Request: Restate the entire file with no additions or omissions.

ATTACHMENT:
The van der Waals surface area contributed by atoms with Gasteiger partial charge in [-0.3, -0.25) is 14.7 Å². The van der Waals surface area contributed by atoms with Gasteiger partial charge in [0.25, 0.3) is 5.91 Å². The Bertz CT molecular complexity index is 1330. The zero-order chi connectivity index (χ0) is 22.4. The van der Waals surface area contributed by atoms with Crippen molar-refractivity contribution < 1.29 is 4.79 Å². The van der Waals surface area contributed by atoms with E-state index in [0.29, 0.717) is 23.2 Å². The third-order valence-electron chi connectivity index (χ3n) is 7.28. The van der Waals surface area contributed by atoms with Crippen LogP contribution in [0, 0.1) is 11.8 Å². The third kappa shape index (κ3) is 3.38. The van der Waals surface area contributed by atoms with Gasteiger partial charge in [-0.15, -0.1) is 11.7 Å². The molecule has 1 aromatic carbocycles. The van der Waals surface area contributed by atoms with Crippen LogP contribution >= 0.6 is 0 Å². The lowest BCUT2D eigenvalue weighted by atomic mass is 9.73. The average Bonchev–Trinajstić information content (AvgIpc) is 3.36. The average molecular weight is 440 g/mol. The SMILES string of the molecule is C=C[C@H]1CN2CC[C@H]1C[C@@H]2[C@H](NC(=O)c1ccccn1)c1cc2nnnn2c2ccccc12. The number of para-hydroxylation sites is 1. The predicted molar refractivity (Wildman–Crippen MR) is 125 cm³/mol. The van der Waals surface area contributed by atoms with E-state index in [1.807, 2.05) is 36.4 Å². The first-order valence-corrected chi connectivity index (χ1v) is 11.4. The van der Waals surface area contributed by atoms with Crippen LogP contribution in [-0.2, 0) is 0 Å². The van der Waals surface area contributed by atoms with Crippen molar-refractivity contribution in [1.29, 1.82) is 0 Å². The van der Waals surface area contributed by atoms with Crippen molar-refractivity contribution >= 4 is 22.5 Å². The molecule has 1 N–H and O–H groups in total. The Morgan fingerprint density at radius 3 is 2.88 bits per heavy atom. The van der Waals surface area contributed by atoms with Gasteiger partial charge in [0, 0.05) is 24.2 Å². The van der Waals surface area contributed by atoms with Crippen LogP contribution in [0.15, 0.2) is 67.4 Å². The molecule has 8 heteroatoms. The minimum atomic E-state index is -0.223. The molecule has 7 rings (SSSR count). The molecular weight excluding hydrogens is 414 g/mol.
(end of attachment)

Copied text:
The van der Waals surface area contributed by atoms with Gasteiger partial charge in [-0.3, -0.25) is 14.7 Å². The van der Waals surface area contributed by atoms with Gasteiger partial charge in [0.25, 0.3) is 5.91 Å². The Bertz CT molecular complexity index is 1330. The zero-order chi connectivity index (χ0) is 22.4. The van der Waals surface area contributed by atoms with Crippen molar-refractivity contribution < 1.29 is 4.79 Å². The van der Waals surface area contributed by atoms with E-state index in [0.29, 0.717) is 23.2 Å². The third-order valence-electron chi connectivity index (χ3n) is 7.28. The van der Waals surface area contributed by atoms with Crippen LogP contribution in [0, 0.1) is 11.8 Å². The third kappa shape index (κ3) is 3.38. The van der Waals surface area contributed by atoms with Gasteiger partial charge in [-0.15, -0.1) is 11.7 Å². The molecule has 1 aromatic carbocycles. The van der Waals surface area contributed by atoms with Crippen LogP contribution >= 0.6 is 0 Å². The lowest BCUT2D eigenvalue weighted by atomic mass is 9.73. The average Bonchev–Trinajstić information content (AvgIpc) is 3.36. The average molecular weight is 440 g/mol. The SMILES string of the molecule is C=C[C@H]1CN2CC[C@H]1C[C@@H]2[C@H](NC(=O)c1ccccn1)c1cc2nnnn2c2ccccc12. The number of para-hydroxylation sites is 1. The predicted molar refractivity (Wildman–Crippen MR) is 125 cm³/mol. The van der Waals surface area contributed by atoms with E-state index in [1.807, 2.05) is 36.4 Å². The first-order valence-corrected chi connectivity index (χ1v) is 11.4. The van der Waals surface area contributed by atoms with Crippen LogP contribution in [-0.2, 0) is 0 Å². The van der Waals surface area contributed by atoms with Crippen molar-refractivity contribution in [1.29, 1.82) is 0 Å². The van der Waals surface area contributed by atoms with Crippen molar-refractivity contribution >= 4 is 22.5 Å². The molecule has 1 N–H and O–H groups in total. The Morgan fingerprint density at radius 3 is 2.88 bits per heavy atom. The van der Waals surface area contributed by atoms with Gasteiger partial charge in [0, 0.05) is 24.2 Å². The van der Waals surface area contributed by atoms with Crippen LogP contribution in [0.15, 0.2) is 67.4 Å². The molecule has 8 heteroatoms. The minimum atomic E-state index is -0.223. The molecule has 7 rings (SSSR count). The molecular weight excluding hydrogens is 414 g/mol.